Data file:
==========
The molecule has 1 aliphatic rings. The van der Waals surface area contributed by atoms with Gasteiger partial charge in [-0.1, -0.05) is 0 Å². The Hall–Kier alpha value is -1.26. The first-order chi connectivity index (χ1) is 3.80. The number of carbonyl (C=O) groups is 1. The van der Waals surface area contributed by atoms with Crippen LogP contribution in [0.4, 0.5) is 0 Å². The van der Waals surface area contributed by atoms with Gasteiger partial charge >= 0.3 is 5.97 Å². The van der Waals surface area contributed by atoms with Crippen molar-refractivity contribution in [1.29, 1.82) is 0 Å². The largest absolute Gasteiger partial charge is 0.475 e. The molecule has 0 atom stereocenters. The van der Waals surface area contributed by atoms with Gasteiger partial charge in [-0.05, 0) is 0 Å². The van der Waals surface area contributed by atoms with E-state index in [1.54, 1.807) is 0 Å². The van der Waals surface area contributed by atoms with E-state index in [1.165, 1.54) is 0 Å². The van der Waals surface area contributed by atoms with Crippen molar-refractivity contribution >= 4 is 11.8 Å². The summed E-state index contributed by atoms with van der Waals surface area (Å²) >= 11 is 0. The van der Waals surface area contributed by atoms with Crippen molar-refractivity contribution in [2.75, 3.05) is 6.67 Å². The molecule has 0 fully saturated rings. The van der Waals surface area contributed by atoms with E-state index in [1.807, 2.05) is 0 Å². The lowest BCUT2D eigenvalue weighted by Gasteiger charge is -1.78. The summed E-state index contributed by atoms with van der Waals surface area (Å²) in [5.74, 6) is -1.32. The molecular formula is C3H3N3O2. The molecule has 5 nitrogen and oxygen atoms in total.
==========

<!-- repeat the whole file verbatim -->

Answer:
The molecule has 1 aliphatic rings. The van der Waals surface area contributed by atoms with Gasteiger partial charge in [-0.1, -0.05) is 0 Å². The Hall–Kier alpha value is -1.26. The first-order chi connectivity index (χ1) is 3.80. The number of carbonyl (C=O) groups is 1. The van der Waals surface area contributed by atoms with Crippen LogP contribution in [0.4, 0.5) is 0 Å². The van der Waals surface area contributed by atoms with Gasteiger partial charge >= 0.3 is 5.97 Å². The van der Waals surface area contributed by atoms with Crippen molar-refractivity contribution in [1.29, 1.82) is 0 Å². The largest absolute Gasteiger partial charge is 0.475 e. The molecule has 0 atom stereocenters. The van der Waals surface area contributed by atoms with Gasteiger partial charge in [-0.05, 0) is 0 Å². The van der Waals surface area contributed by atoms with E-state index in [1.54, 1.807) is 0 Å². The van der Waals surface area contributed by atoms with E-state index in [1.165, 1.54) is 0 Å². The van der Waals surface area contributed by atoms with Crippen molar-refractivity contribution >= 4 is 11.8 Å². The summed E-state index contributed by atoms with van der Waals surface area (Å²) >= 11 is 0. The van der Waals surface area contributed by atoms with Crippen molar-refractivity contribution in [2.75, 3.05) is 6.67 Å². The molecule has 0 fully saturated rings. The van der Waals surface area contributed by atoms with E-state index in [1.807, 2.05) is 0 Å². The lowest BCUT2D eigenvalue weighted by Gasteiger charge is -1.78. The summed E-state index contributed by atoms with van der Waals surface area (Å²) in [5.74, 6) is -1.32. The molecular formula is C3H3N3O2. The molecule has 5 nitrogen and oxygen atoms in total.